A Memory Plant

Newly open in the garden today is an old-fashioned chrysanthemum, a sweet pass-along plant from a dear relative many years ago.

This chrysanthemum has woody-stems about 3 feet tall, but they are not strong enough to hold the flowers upright once they begin to open. I try to remember to pinch back the buds, but am too inconsistent to ever learn if pinching would keep the stems shorter and the plant tidier. A nearby rose and its other neighbors provide some support, but admittedly the chrysanthemum sprawls quite a lot.

To many, these characteristics would seem not to recommend it, but I do enjoy having this plant in the garden.

The blossoms are small but abundant.


The deep lemon-hued petals pale toward white as they unfurl. The cheerful blooms are long-lasting indoors and here in the garden they should brighten the southwest border for weeks to come.


My garden is full of memory plants. Like having a visit from an old friend, I always am glad to see this chrysanthemum.

10 thoughts on “A Memory Plant

  1. pbmgarden Post author

    Thanks Cathy! That’s a fun idea to name after the person who gave the plant. It’s a nice way to remember special people. Any memory plants in your garden?

    1. pbmgarden Post author

      Thanks Malc. You must have a few passed-along plants in your allotment or home garden as well as some you have passed on to others? I love that color too and believe it or not, as the flower ages, it eventually picks up some pinkish hues.

  2. Christina

    It is lovely the way a plant will remind you of a friend or relative or just a happy time the first time you saw it. Very nice colour combination. Christina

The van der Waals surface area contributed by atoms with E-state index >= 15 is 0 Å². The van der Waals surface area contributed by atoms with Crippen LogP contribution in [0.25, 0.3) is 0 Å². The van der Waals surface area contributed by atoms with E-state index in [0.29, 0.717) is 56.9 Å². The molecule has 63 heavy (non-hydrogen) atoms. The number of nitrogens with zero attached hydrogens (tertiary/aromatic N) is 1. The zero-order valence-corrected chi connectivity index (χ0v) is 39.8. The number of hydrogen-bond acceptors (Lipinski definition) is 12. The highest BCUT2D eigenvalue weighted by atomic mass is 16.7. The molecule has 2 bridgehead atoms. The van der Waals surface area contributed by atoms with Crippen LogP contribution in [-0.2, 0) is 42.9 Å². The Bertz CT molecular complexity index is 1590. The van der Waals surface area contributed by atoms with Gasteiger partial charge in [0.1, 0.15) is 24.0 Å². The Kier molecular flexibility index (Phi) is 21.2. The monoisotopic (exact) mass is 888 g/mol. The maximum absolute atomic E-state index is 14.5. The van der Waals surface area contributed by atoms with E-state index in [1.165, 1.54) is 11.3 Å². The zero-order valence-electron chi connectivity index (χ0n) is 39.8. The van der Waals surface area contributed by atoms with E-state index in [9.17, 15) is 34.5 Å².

1. pbmgarden Post author

      Gardeners are often so generous I’ve ended up with many nice plants and memories. And you’re quite right about how even the time when you see a plant can make a lasting connection. Enjoy your day!

  3. fredgonsowskigardenhome

    Your post makes me think soo much about my maternal Grandmother. She let her mums grow long. I remember seeing them kind of laying down on the ground, like a big bouquet. That was in the late 1960’s. Here at Whimsey Hill House, I have ALL of her peonies from her garden. When the phlox bloom, their smell brings me right back to her garden, in my mine. As I look across the different photos of plants for your posts, I see a lot of what you grow, also grows here in up state New York.

  4. pbmgarden Post author

    So Fred, I’m in good company with the chrysanthemums? I’m delighted to know your grandmother grew them this way too. What a wonderful connection to your Grandmother that you have her peonies! Phlox is one of my favorite, favorite flowers. Take care as this big storm approaches and be safe! Susie

  5. Alberto

    In a loved garden we never feel alone, do we? That plant received from a relative, the cuttings from a friend and so on. I also love sharing my plants with other people because it’s like leaving a little heritage to others.
    Love the colour of your chrysanthemum!


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